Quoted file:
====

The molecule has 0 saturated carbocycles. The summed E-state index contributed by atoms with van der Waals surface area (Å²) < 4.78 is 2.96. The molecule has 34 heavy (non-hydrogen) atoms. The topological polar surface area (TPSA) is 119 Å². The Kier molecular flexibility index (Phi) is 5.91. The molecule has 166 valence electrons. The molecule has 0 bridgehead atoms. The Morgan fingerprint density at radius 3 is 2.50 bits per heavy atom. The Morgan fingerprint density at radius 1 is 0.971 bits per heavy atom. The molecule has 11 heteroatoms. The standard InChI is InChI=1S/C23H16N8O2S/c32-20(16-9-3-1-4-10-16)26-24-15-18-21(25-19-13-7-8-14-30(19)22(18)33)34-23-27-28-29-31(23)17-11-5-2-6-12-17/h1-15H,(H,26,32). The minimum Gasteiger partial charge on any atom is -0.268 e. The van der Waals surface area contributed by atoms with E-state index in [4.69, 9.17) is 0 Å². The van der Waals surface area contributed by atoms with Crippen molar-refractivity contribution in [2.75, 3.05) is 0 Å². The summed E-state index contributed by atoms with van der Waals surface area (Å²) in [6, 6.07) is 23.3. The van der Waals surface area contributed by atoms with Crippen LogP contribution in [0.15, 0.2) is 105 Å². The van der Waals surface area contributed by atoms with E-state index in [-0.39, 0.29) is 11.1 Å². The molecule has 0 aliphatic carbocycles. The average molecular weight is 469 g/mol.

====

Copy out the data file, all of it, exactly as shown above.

The molecule has 0 saturated carbocycles. The summed E-state index contributed by atoms with van der Waals surface area (Å²) < 4.78 is 2.96. The molecule has 34 heavy (non-hydrogen) atoms. The topological polar surface area (TPSA) is 119 Å². The Kier molecular flexibility index (Phi) is 5.91. The molecule has 166 valence electrons. The molecule has 0 bridgehead atoms. The Morgan fingerprint density at radius 3 is 2.50 bits per heavy atom. The Morgan fingerprint density at radius 1 is 0.971 bits per heavy atom. The molecule has 11 heteroatoms. The standard InChI is InChI=1S/C23H16N8O2S/c32-20(16-9-3-1-4-10-16)26-24-15-18-21(25-19-13-7-8-14-30(19)22(18)33)34-23-27-28-29-31(23)17-11-5-2-6-12-17/h1-15H,(H,26,32). The minimum Gasteiger partial charge on any atom is -0.268 e. The van der Waals surface area contributed by atoms with E-state index in [4.69, 9.17) is 0 Å². The van der Waals surface area contributed by atoms with Crippen molar-refractivity contribution in [2.75, 3.05) is 0 Å². The summed E-state index contributed by atoms with van der Waals surface area (Å²) in [6, 6.07) is 23.3. The van der Waals surface area contributed by atoms with Crippen LogP contribution in [0.15, 0.2) is 105 Å². The van der Waals surface area contributed by atoms with E-state index in [-0.39, 0.29) is 11.1 Å². The molecule has 0 aliphatic carbocycles. The average molecular weight is 469 g/mol.